One of the most intriguing questions is why did the special economic zones (SEZ) in China succeed. They are the brainchild of Deng Xiaoping, the paramount leader of China. As a former state leader, he was instrumental in bringing the country out of the chaos and turmoil of the Cultural Revolution. With a strong government, he led the nation toward reform and prosperity, resulting in the creation of SEZs.

The Chinese government has long sought foreign investment, and it has succeeded in attracting them through SEZs. Today, there are over 2,500 SEZs in China, ranging from small business parks to cities with millions of inhabitants. According to the World Bank, these zones contribute nearly two percent of the nation’s GDP, forty-five per cent of its FDI, and 60 percent of its exports. Now, China is hoping to export its success by creating SEZs in other countries.

After the initial SEZs, the Chinese government decided to expand the program to broader areas. In 1984, the government designated 14 coastal cities as SEZs. The SEZs were open to foreign investment and trade. As an added benefit, they were able to offer tax benefits to foreign investors. The Chinese government even allowed these cities to import equipment and technology tax-free. Because of their success, the SEZs were a catalyst for rapid economic development and helped China attract millions of new foreign companies.

After establishing the first four pilot SEZs in the 1980s, Deng Xiaoping opened up the coast to foreign investors. These “open” cities were similar to the SEZs, but they were more open and had higher corporate income taxes. In 1989, Hainan Island became a separate province, and the Pudong area of Shanghai municipality became a SEZ. The SEZs have played a pivotal role in China’s market oriented reforms, and by 1993, FDI had increased thirtyfold to $672 million USD. By 1992, economists estimated that SEZs accounted for fifty to eighty percent of China’s GDP growth.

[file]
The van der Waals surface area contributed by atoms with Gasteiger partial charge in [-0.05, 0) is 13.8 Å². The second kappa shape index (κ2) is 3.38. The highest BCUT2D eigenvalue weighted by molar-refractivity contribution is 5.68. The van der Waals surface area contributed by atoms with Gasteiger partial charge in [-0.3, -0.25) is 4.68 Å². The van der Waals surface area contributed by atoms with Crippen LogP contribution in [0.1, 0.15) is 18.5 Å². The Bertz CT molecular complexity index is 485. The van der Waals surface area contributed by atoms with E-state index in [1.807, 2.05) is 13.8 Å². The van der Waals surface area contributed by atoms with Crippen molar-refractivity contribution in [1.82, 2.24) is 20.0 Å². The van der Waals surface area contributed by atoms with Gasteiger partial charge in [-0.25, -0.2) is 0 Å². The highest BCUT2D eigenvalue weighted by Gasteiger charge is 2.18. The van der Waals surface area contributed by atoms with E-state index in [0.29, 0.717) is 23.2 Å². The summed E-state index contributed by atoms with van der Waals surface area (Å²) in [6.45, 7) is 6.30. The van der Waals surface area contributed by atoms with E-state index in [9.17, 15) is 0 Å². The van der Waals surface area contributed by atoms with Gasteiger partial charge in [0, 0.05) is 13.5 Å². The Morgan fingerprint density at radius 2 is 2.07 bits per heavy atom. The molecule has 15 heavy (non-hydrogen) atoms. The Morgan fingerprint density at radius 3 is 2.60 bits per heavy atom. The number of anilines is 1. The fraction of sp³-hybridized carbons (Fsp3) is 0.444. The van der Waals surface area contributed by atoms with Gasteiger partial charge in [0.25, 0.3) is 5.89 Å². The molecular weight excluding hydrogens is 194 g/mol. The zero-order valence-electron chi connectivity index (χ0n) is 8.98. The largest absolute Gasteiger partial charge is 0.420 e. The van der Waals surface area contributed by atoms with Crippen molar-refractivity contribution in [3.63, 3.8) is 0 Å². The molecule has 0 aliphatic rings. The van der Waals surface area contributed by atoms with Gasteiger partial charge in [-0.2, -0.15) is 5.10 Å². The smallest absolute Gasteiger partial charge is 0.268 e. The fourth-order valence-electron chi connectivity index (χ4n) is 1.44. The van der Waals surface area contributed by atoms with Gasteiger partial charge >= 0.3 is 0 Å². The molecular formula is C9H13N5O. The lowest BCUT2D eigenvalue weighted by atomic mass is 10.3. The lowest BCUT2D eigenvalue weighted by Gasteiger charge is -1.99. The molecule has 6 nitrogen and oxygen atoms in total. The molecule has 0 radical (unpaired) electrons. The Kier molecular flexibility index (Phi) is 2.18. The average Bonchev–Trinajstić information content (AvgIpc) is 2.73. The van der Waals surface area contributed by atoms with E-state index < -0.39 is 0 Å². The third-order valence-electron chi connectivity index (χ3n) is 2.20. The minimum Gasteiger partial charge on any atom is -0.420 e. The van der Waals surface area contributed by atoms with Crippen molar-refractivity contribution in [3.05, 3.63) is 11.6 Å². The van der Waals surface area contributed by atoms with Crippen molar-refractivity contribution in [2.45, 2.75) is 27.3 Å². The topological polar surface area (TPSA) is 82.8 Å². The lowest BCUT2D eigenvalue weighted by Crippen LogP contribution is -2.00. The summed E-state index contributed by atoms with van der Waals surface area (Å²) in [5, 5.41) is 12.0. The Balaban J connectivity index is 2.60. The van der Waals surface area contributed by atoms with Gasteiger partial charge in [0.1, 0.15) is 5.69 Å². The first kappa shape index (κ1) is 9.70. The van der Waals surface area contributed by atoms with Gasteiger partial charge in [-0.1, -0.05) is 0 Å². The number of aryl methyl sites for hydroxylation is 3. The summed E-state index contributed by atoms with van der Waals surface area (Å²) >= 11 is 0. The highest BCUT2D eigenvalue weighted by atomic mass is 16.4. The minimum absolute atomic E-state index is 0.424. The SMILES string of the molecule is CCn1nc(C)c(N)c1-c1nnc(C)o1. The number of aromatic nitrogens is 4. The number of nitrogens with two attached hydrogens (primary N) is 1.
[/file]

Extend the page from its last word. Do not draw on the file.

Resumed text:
The success of the SEZs in Shenzhen paved the way for other SEZs to follow. Zhuhai never achieved the same astronomical growth, but its success had a dramatic impact on the pace of economic development throughout the country. The government’s success in Shenzhen led to a massive expansion of the SEZ program in other parts of China. This included the three river deltas of the Yangtze, and Hainan Island.

In the 1980s, China added Hainan Island to the list of SEZs. In 1984, the government also made 14 “open coastal cities” that enjoyed similar benefits to the SEZs. These cities can approve investment projects and offer foreign investors incentives. These open coastal cities have a lower tax rate, and their business enterprises can import technology and equipment tax-free. In addition, SEZs are considered the ultimate economic success story in China.

The initial SEZs of China were designed to stimulate economic development. The most successful SEZ in the country was Shenzhen, a pilot zone established by Deng Xiaoping. Within the first twelve years of its creation, Shenzhen attracted more than $4.3 billion USD in FDI each year. It now boasts one of the largest electronics factories in the world.

The SEZs were created as a way to attract foreign investment to the country. In addition, the Chinese government also opened 14 cities along the coast to foreign trade and investment. These “open” cities had similar incentives to the SEZs, though their corporate income tax rates were higher. In 1988, Hainan Island became its own province, while the Shanghai metropolis’ Pudong neighborhood became a special economic zone.

The first SEZ to be established in China was Shenzhen. The city’s population grew from 314,000 to 12.5 million in less than 40 years. The SEZs were the first markets in the country. By 1992, FDI had increased thirtyfold, and the city’s economy grew to become a highly competitive and prosperous region. This was a great success, and the success of other SEZs in China was based on the fact that they were modeled after this model.